God knows that we can’t just give things up.  He knows we will merely replace the old bad habits and thoughts with new ones – and cling to those just as tenaciously.  Instead, He asks us to step out of the pool of the dead and into the river of life.  There we will find a light that fills us to overflowing, enabling us to love others the way God loves us.  The only way to pure joy and peace is to walk hand in hand with the One who made us, who loves us, and who longs to fill us with His Holy Spirit.  All we have to do is listen to the joyful voice that calls us to let go and surrender.

And grace like rain will fall down on us, transfiguring the old, just as the light in my new kitchen transfigured the blue glass bowl in the picture above that my mother gave me years ago, that her grandfather had given her in turn.  I’ve always loved it but I never had a place for it before.  Just so, God makes a new place for us.  He redeems all the broken things of our past and makes even our scratched up selves glow like pools of living water.  It’s the miracle of a new life, of a new home, of moving to a place where God can make even the handkerchiefs that touch our skin heal us and others of every disease.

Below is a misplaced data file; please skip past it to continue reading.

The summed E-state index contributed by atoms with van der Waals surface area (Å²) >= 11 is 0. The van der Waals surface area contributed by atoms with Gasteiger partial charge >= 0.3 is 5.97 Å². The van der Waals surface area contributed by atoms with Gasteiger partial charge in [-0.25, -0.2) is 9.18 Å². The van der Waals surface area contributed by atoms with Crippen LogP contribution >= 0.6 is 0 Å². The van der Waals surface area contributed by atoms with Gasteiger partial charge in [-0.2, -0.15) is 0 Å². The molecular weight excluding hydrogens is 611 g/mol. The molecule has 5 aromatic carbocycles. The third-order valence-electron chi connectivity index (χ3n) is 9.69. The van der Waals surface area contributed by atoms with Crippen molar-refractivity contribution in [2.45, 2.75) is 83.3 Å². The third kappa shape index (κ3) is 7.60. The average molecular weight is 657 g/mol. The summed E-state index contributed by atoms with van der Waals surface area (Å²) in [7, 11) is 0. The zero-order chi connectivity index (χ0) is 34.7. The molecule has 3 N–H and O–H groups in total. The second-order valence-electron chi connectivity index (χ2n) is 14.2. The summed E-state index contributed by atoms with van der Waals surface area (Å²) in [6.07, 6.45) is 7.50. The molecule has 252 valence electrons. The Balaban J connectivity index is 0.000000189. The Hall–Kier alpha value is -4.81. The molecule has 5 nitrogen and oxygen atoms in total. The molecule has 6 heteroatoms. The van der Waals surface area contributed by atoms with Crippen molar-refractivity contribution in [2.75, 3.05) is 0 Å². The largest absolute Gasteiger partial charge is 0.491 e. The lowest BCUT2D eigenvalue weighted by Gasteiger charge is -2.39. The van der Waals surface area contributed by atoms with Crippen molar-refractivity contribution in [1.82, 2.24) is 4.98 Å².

That’s why we move.  We move because we listen to that silent something in our hearts that says: it is time.  It is time to search for the river of life and dive in headfirst.  It is time to believe that God made our hearts to yearn for His light, His love and His Way.  He makes all things new every day – even our dried up stagnant hearts.  He asks that we abandon all anxiety and instead live in a new home with Him, a home full of trust and thankfulness and Love.  He wants us to depend not on other flawed humans, or on controlling our surroundings, or on ourselves but on Him and Him alone.  And in Him, we dwell in safety.

posted by Caroline Coleman in carolinecolemanbooks.com on January 8, 2013

2 thoughts on “pools of dead energy: Acts 19

  1. your post also made me think of this which I just found by Teresa of Avila, she of the Bernini scupture fame:

    Just these two words He spoke
    changed my life:
    “Enjoy Me.”
    What a burden I thought I was to carry 0
    a crucifix, as He did.
    Love once said to me, “I know a song.
    Would you like to hear it?”
    And laughter came from every brick in the street
    and from every pore
    in the sky.
    After a night of prayer, He
    changed my life when
    He sang,
    “Enjoy Me.”